“Silent gratitude isn’t much use to anyone.”
Gladys Brown Stern
As I write this article, we are in “the holiday season” where many cultures and religions turn their attention toward a giving energy, often through gift giving. I want to use this time to invite you all to consciously shift your energy from last minute “to do’s” at work and at home ( if even for a moment), to offering the gift of gratitude. In your work, who has helped you along the way? What if you allocated even just a minute to pick up the phone (not email) or walk to their office and offer them thanks? What difference could it make to you and to others? If you are in a position of leadership and rank, your offering of gratitude to others can make a tremendous impact on your team and organization. If you are blessed with a family, what if you were to pick just one family member and offer them thanks for the impact that they have had on you this past year?
In the spirit of gratitude, I invite you to do the following exercise to put your leadership into action:
1. Get a blank sheet of paper.
2. Divide your list into three columns.
3. Label the three columns as follows: “work”, “home” and “me”.
4. List the top three things that you are grateful for in each of these categories. These could be achievements, relationships, support or something else. The “me” category is for you to acknowledge things that you did, or qualities that you have for which you are grateful.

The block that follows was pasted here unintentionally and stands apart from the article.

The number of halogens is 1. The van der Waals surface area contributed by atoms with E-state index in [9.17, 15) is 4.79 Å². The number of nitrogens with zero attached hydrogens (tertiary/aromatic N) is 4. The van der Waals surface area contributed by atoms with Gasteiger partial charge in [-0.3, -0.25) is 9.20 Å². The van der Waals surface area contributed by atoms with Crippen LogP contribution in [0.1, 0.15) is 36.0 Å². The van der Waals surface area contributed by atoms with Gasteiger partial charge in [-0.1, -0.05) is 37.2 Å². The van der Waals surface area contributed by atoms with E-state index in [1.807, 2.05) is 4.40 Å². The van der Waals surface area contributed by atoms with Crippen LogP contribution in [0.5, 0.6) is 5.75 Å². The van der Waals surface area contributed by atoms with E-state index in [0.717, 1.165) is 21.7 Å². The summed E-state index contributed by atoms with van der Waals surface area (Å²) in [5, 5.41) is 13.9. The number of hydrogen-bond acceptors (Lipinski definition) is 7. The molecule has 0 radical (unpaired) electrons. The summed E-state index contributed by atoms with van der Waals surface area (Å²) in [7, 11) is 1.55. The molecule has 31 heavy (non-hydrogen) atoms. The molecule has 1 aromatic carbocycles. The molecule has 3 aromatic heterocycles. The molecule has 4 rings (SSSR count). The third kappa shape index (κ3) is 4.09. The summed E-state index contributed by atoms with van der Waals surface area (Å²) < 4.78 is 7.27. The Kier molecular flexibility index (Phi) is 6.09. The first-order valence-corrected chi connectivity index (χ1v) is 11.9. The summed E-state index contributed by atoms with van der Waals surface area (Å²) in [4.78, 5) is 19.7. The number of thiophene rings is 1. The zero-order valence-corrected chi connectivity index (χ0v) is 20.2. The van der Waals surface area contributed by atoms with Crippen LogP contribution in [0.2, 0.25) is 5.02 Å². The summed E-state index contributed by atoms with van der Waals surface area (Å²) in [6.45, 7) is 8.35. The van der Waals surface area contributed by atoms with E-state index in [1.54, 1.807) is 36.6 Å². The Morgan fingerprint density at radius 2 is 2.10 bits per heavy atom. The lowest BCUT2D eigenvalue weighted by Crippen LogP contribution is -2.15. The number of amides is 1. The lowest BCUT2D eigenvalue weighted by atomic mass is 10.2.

5. Once you have this list, who are the people that have supported you around each of these items?
6. Go to the people who have made a positive impact on you in these categories in person or by phone and offer them your gratitude. Do it right now if you can.
7. You are offering a gift. Give this gift with out expectations, contingencies, demands or requests.
Once you have completed this exercise, ask yourself, “How and where can I bring gratitude into my leadership practice?”
Remember, gratitude is a gift of great value. It costs little, just some time and intention. Yet the value and impact is tremendous. Offering gratitude provides us an opportunity to press pause, mark a moment, remember, and honor the contributions that have been made to your life.
“When eating bamboo sprouts, remember the man who planted them.” ~Chinese Proverb
It is my absolute privilege to write for all of you who read these articles. Thank you for taking the time to read and to share these articles with others. I welcome your comments and experience of this article in the comment section, below.
Larysa Slobodian, MA
Principal Consultant, L4 Leadership LLC
To learn more about the author, please click on this link,Principal Consultant, Larysa Slobodian